Where will Tampa Bay Rays land? We hear from Foster and Buckhorn listen01/30/12 Janelle Irwin
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The Mayors of St. Petersburg and Tampa are both hoping to be the long-term host of the Tampa Bay Rays. St. Pete’s mayor, Bill Foster wants to keep major league baseball and Tampa’s mayor, Bob Buckhorn, thinks the team could land east of the Bay. At a Suncoast Tiger Bay meeting last Wednesday, Foster said the Rays are contractually obligated to stay in St. Pete for at least another 15 years.
Stuart Sternberg, owner of the Tampa Bay Rays, is considering moving the team because he says playing at Tropicana Field is not sustainable in the long-term. Sternberg has said he won’t consider a new stadium location in Pinellas if he isn’t also allowed to look in Hillsborough. But Mayor Bill Foster said that’s not going to happen.
“You have an obligation to our taxpayers to put a baseball team on the field through 2027. Right now it’s 2012. So that’s the biggest term. I always use marriage analogies and yes we’re married. You don’t get a weekend pass to look at the greener grass that could be somewhere else. No, we are committed. Now we’re committed in the partnership and I want to be the best husband, the best wife, the best partner, I want to be all of that to the Tampa Bay Rays. We have a proactive plan that’s not a secret. We have a proactive plan that talks about marketing.”
At an event with Hillsborough and Pinellas Young Democrats on Tuesday night, Tampa Mayor Bob Buckhorn said he can “flirt” with the Rays but he can’t “consummate the deal”. But in the event there is a split between the baseball team and St. Petersburg, Buckhorn said the best place for a Rays stadium is in downtown Tampa.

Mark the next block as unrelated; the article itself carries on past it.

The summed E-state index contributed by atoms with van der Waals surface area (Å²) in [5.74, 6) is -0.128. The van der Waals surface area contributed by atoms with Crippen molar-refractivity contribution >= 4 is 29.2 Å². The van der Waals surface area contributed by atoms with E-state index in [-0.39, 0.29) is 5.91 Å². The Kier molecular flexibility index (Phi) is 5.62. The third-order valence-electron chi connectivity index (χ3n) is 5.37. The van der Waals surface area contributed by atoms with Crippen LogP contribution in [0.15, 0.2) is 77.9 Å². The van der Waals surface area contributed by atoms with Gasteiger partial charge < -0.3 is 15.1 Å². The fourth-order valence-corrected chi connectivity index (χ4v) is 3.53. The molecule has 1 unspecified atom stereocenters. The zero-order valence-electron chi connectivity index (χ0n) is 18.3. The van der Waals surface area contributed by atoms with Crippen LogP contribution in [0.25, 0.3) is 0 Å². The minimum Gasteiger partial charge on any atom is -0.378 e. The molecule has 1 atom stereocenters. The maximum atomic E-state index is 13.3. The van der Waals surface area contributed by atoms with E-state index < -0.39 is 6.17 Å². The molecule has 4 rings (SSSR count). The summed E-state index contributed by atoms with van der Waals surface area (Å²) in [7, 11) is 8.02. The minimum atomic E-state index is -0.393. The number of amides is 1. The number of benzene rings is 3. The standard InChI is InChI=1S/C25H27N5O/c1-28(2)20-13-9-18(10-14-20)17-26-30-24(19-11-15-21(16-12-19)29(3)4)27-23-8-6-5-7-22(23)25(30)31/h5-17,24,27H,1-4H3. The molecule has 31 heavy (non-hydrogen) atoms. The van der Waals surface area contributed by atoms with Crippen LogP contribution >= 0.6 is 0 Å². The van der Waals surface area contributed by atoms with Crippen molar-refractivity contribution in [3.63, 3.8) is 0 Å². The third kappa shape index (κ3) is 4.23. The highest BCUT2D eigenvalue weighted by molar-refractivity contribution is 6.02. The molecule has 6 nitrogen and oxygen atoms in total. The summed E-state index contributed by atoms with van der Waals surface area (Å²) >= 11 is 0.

“People say, ‘well, why don’t you put it where RayJay is?’ Well, think about the economic impact of Raymond James Stadium. Except for Chili’s and Mons Venus, nothing goes on. There’s no hotels, there’s no retail, there’s no commercial development, there’s no residential, it just doesn’t happen. You put that downtown stadium in the urban quarter somewhere between Ybor City and downtown Tampa, all of sudden Ybor’s connected to Tampa. Now Channelside works. You’ve got 80 games a year, 20,000 fans a game. You have changed the dynamic of downtown Tampa. The Riverwalk all of a sudden comes alive.”
The city considered turning the Al Lang Stadium site into a waterfront stadium back in 2008, but a referendum to build it was indefinitely postponed. Suncoast Tiger Bay member Barry Wilkinson said the idea of giving up a stadium with air-conditioning for one without doesn’t make any sense.
“It’s a little bit frustrating to watch the drill that they went through to plan and pretend that they’re going to build an open air stadium in the old Al Lang Stadium when I’ve been to the stadium in the summer time. I mean it’s incredibly uncomfortable. It’s not an outdoor venue. The teams in Miami don’t go to their games outdoors. I don’t know why they think they’d go here.”
Rays’ leaders have said they don’t think the downtown St. Pete area can foster the kind of attendance they need. They have considered possible other Pinellas sites around the Gateway area. Foster and Sternberg had a sit down meeting this month, but were unable to come to an agreement. Unless something changes, the Rays will stay in St. Pete this season.